The Lib Dems are unveiling plans which they say would stop two million people on low wages paying income tax.
Under Sir Menzies Campbell, the Lib Dems want a "fairer" tax system
The party would scrap taxes for anyone earning under £7,185 per year, while its top rate of 40% would apply only to those with salaries of £50,000 or more.
Penalties on "environmentally-damaging lifestyles" would fund the changes, including dramatic rises in road taxes for high polluting cars.
There would be a top band of £2,000 on cars causing the greatest pollution.
The proposals will be put to a vote at the party's conference in September in what leader Sir Menzies Campbell has admitted will be a test of his authority.
In May, the Lib Dems announced they intended to put forward major increases in vehicle excise duty, but its policy paper - entitled Fairer, Greener, Simpler - is the first time it has broken down the charges in any detail.
Any cars in groups A and B, generating up to 120 grams per kilometre of carbon dioxide, would be excluded from road taxes altogether.
The annual charge for vehicles in group E - including Ford Mondeos and Vauxhall Vectras - would jump from £150 to £850.
Rises in road tax for polluting cars will help to pay for income tax cuts
The class above, which features Audi A4s and the BMW 5 series, is currently £190 per year but would change to £1,500.
And there would be a £2,000 charge in top group G - for cars like Porsche 911 Carrera Coupes and the Renault Espace 2 litre petrol. It is a vast increase from the present level of £210.
The party would abandon the lowest band of income tax, which stands at 10p, and would also cut the basic rate from 22p to 20p.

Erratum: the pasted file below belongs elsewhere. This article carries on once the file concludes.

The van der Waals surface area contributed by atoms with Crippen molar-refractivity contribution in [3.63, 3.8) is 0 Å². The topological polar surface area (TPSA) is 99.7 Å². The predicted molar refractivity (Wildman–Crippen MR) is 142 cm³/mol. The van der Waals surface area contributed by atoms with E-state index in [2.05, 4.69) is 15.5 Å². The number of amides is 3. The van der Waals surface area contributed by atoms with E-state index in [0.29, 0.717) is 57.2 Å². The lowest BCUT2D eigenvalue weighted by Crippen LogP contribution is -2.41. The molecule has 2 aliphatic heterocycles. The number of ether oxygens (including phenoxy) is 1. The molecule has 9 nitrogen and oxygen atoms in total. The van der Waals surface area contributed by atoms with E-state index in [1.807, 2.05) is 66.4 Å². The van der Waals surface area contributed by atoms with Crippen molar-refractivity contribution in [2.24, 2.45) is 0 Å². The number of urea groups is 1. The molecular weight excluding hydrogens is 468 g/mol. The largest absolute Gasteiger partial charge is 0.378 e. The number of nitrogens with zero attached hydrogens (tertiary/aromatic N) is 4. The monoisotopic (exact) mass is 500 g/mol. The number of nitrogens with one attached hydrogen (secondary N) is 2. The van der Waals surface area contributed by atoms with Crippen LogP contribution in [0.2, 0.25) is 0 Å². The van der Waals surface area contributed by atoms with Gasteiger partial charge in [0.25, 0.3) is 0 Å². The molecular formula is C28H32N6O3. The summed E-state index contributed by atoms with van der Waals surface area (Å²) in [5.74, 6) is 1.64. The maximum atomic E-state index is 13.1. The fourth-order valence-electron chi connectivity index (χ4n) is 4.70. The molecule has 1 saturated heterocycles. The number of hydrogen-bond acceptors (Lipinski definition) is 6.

It says the "very well off" would pay more tax on windfalls on things like capital gains.
Treasury spokesman Vince Cable said the tax cuts were "expensive", costing £18-20bn but he insisted the gap could be made up.
"The changes in income tax will make the system fairer for those on low and middle incomes," he said.
"Specifically this will benefit the vast majority of pensioners, key public sector workers and young professionals.
"These tax cuts for the majority will be paid for by the wealthy and those with environmentally-damaging lifestyles."
He said the current tax system was not fair, because the lowest-earning fifth of households paid proportionally more tax than the richest fifth.
The Lib Dems also want to raise the threshold for National Insurance contributions so they start at the same level as income tax, in a simplification of the system.
But the party's science spokesman, Dr Evan Harris, said he favoured a 50% top rate on earnings over £150,000 to make the proposed tax package "fairer".
"While these proposals do raise significant amounts of revenue from high levels of wealth, this is less true of high incomes," he said.
"It is only fair and balanced to do even more to help those on low incomes by asking very high earners to pay a little more in income tax."